The latest picture of economic activity is encouraging: retail sales rose at an annual rate of 3.5 per cent in the first quarter; car registrations are strong; manufacturing output is up; unemployment fell again in March. These figures were reflected in the CSO's preliminary estimate of GDP, which showed the non-oil economy expanding by 0.6 per cent in the first quarter of 1994 to a level 2.6 per cent higher than a year earlier. Though it may not feel like it, the recovery is now two years old and longer than the recession that preceded it. Including the buoyant oil and gas sector, total output has risen to its pre-recession peak of nearly four years ago.
But with April's tax increases now upon us, and more to come, the durability of the UK upswing is in question. The likely reaction of consumers to VAT on fuel, reduced allowances for mortgage interest relief and married couples, plus increased national insurance contributions, is uncertain. But that reaction is critical, since it is consumer spending that has contributed so much to the recovery to date: total consumption rose nearly 5 per cent from the bottom of the cycle to the end of last year, around 1 1/2 percentage points more than GDP over the same period.
A dampening effect seems inevitable, but will it be enough to derail recovery? The additional personal sector taxes of the two Budgets last year amount to almost pounds 6.5bn, or around 1 1/4 per cent of personal disposable income. Pessimists point to the fragile state of consumer confidence and high levels of household debt. The last comparable fiscal tightening came in the spring Budget of 1981 and, at the time, it appeared to have an immediate negative impact on retail spending, which slowed recovery. But the effects were not permanent, with the trend in sales positive by the year end.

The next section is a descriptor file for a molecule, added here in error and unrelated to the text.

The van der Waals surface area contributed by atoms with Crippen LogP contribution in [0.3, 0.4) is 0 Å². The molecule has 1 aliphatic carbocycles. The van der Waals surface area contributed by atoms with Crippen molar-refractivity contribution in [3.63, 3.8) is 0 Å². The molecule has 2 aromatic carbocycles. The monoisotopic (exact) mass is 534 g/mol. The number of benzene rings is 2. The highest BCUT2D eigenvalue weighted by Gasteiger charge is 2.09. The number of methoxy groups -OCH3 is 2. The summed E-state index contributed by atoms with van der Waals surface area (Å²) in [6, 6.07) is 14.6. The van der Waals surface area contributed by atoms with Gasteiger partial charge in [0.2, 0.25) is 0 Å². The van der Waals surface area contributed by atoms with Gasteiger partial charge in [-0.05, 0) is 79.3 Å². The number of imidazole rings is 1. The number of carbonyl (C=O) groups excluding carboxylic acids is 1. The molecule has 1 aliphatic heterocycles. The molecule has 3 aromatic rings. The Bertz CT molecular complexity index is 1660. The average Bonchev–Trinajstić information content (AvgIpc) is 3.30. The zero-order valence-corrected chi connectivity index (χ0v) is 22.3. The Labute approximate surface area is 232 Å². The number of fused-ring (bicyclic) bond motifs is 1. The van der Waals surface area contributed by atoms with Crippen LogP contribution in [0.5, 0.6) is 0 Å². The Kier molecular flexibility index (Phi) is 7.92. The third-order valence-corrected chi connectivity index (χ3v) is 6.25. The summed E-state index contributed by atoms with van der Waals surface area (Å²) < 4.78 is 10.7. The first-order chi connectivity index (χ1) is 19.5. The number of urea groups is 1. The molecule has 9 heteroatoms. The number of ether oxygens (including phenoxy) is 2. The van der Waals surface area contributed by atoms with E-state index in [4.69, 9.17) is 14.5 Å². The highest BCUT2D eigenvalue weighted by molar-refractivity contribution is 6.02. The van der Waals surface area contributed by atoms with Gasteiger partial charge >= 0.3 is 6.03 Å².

Our expectation that consumers' expenditure growth will be maintained at 2.7 per cent this year and next depends on a further fall in the savings ratio. It is certainly possible that the recent downward drift in personal savings could tail off or even go into reverse. But a further decline in the savings ratio seems more likely in an environment of falling unemployment and low inflation.
This adjustment would be reinforced if consumers expect looser policy in future: pre-election tax cuts, for example.
But not all the risks are on the downside. Although we do not disagree with the current consensus for a modest housing market recovery this year, the fundamentals are in place for a much stronger performance. House price-to-income and mortgage-gearing ratios are low, and the significant shift to fixed-rate mortgages has eliminated a large part of the risk associated with borrowing for home purchase.
Prospects are also improving for other components of demand, in particular investment. Total capital spending rose by 2.5 per cent in the final quarter of 1993. We expect investment to rise by nearly 6 per cent this year and 4.5 per cent in 1995. Driving this is the improvement in company finances in the past year, and growth in profits anticipated in the period ahead.
Other positive factors include low interest rates and the competitiveness of the UK trading sector at current exchange rates. We also expect a pick-up in export growth. Despite more subdued first-quarter figures, the US will continue to expand rapidly, while the main European economies should all see positive growth this year after declines in output in 1993.